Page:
It is Anne who is so caught up in her own perpetual emotional suffering over a period of several years that she has no empathy to spare for a mother who continues to suffer in a remarkably parallel way. Again, Anne’s judgmentalism is amplified by her unconscious projection of her own flaws onto another person, so as not to have to see herself clearly.

PLUS… I’ve noted before, Mrs. Musgrove is sitting on the sopha in between Anne and Wentworth, and it is the matron’s great bulk which constitutes a visual barrier preventing Anne and Wentworth from even looking at each other—so Anne is just plain irritated by this simple physical fact, in a way that would not have occurred to her in another setting!

In short, Anne’s lack of self awareness on the sopha with Mrs. Musgrove is cut from exactly the same cloth as Anne’s lack of self awareness when she gloats over Louisa Musgrove’s injuries. Todd is correct in pointing out the hypocrisy of filmmakers who cleanse these disturbing undercurrents out of their Austen adaptations. But, ironically, Todd fails to see that she herself is also ignoring deeper ripples of those same undercurrents, which would force her to acknowledge that JA’s portrait of Anne Elliot is not meant to be as flattering as most Janeites, including Todd herself, believe it to be. There’s political correctness, and there’s critical correctness, and Todd is guilty of the latter in this instance.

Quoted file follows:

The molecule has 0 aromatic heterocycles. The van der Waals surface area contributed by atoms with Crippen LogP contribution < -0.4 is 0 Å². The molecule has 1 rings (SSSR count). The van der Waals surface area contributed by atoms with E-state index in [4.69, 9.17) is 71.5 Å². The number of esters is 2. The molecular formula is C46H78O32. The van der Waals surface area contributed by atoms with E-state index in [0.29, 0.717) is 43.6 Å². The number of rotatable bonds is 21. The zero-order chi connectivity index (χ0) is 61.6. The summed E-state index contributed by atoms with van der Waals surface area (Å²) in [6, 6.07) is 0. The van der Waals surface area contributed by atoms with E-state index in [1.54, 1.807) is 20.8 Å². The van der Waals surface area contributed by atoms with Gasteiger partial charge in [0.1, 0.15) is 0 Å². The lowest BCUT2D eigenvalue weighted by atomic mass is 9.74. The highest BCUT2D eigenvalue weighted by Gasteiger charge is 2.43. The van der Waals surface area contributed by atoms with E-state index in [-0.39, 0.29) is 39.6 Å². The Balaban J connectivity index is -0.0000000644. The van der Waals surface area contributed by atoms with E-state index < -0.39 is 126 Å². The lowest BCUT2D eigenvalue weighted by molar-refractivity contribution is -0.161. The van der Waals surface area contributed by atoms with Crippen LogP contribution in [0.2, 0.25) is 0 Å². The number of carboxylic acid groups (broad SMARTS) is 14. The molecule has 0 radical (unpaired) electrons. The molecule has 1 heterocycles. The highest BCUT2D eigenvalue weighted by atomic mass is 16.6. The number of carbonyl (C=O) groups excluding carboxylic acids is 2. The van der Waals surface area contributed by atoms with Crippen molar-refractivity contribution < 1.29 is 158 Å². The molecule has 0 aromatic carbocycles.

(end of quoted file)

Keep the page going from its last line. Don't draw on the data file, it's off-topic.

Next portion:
I conclude by saying that one reason why I like Jane Austen is that she can have such an effect on bright Janeites like Forster and Todd, as to provoke them both to utterly miss the boat on certain textual points, while at the same time provoking Todd to read against the grain and spot the hidden connection between Anne and Fanny, which in turn has given me rich grist for my own Austen sleuthing mill.

Cheers, ARNIE
@JaneAustenCode on Twitter